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How to Treat Acne Scars

There is no single method or tool available that treats all types of acne scars.  Treating acne scars requires the right combination of multiple different tools and techniques.  Also, active acne needs to be under control before treating the scars.The first step in treating acne scars is to identify what type of scars are present.  Scars can be classified as ice pick (deep, narrow indentations), box car (punched out indentations), and rolling (broad depressions without sharp edges).

Other marks left behind after acne include lingering red spots and darker areas of discoloration.  While these are not truly scars, many patients refer to them as acne scars.

We treat each of these scars and marks a little differently, and, sometimes, we can use more than one technique to treat the same type of scar.

Ice Pick and Boxcar Scars
For these scars, I use three main techniques.  One is fractional CO2 laser resurfacing using the Deep FX, another is a chemical peeling technique called CROSS, and the last is surgical removal.

Fractional resurfacing with a CO2 laser can produce about 50 – 60% overall improvement of moderate to severe acne scars after 2 – 3 treatments.  Since this treatment works by remodeling collagen, you really start to see results 3 months after treatment.

CROSS stands for chemical restructuring of skin scars and is a method of applying high concentrations of TCA (trichloracetic acid) directly into the scar.  Studies have shown about a 65% improvement after 4 treatments.

Isolated scars not responsive to the above treatments, can simply be cut out using a punch tool (a very small round cutting instrument) and sewn together carefully.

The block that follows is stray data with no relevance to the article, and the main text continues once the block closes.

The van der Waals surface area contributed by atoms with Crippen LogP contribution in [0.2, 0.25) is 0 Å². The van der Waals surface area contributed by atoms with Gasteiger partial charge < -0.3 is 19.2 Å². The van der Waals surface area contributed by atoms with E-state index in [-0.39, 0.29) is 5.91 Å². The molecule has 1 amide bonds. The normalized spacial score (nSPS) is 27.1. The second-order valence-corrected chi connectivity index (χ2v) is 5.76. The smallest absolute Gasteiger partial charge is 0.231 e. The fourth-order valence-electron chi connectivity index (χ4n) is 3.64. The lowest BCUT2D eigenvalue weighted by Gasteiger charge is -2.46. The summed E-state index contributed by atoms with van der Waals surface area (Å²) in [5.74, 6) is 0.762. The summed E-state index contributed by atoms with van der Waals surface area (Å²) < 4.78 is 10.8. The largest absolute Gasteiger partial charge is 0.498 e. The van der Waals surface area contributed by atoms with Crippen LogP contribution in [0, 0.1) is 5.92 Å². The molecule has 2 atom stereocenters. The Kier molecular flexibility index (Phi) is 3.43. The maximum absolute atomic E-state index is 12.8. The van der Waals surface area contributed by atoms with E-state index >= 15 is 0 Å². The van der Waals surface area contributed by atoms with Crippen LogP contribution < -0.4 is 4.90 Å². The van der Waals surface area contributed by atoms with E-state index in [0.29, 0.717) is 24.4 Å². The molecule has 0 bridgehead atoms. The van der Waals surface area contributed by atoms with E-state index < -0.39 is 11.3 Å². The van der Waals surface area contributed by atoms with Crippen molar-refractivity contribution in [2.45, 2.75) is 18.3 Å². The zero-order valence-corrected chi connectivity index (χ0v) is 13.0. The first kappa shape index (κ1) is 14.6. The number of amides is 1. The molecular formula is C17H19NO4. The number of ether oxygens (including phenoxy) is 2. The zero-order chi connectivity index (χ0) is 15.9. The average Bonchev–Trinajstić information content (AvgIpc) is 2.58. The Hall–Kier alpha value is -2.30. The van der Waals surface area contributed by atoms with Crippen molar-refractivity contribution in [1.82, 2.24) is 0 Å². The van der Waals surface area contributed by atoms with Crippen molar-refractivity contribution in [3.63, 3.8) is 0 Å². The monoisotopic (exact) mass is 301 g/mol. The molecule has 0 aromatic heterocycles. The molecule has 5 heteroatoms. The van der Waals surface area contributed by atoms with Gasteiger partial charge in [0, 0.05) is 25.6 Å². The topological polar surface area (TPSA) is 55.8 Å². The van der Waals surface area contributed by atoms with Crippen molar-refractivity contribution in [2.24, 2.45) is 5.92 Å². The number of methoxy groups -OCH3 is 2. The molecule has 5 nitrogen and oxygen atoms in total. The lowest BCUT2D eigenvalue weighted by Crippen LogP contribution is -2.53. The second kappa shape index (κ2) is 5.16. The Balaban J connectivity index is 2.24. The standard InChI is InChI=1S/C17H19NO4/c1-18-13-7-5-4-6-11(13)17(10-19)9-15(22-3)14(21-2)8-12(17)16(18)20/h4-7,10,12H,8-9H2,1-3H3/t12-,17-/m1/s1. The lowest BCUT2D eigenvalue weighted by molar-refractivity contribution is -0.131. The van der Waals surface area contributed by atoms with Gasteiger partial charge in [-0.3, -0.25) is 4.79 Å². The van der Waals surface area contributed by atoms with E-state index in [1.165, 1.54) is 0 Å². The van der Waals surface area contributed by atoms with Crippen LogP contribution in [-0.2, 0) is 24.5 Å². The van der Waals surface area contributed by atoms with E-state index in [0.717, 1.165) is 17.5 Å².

Rolling Scars
Rolling scars are usually distensible, meaning they can be stretched flat.  For these types of scars, it usually best to fill them.  I like to use Radiesse because it lasts for over a year, but sometimes Restylane or Juvederm is a better choice.

If ice pick and boxcar scars can be distended, they can be filled too.

Red Spots
Lingering redness that remains long after the acne is gone is usually best treated using a laser.  I use the V-Beam since it is the gold standard in treating redness.  Other lasers can be used, too.

Dark Discoloration
Dark spots left behind after acne tend to occur most commonly in darker skin tones.  These are not truly scars.  The foundation of treatment for these are bleaching creams.  Hydroquinone is the fundamental bleaching agent.  It is available in a 2% formulation without a prescription.  I often prescribe higher concentrations and combine it with other bleaching products.

Protecting your skin from the sun is also essential.  Wear an SPF 30+ sunscreen every single day that blocks UVA and UVB.  Avoid direct exposure to the sun as much as possible.  To get your vitamin D, take supplements.

I find chemical peels helpful as well.  A light peel every few weeks speeds up the removal of the dark spots.

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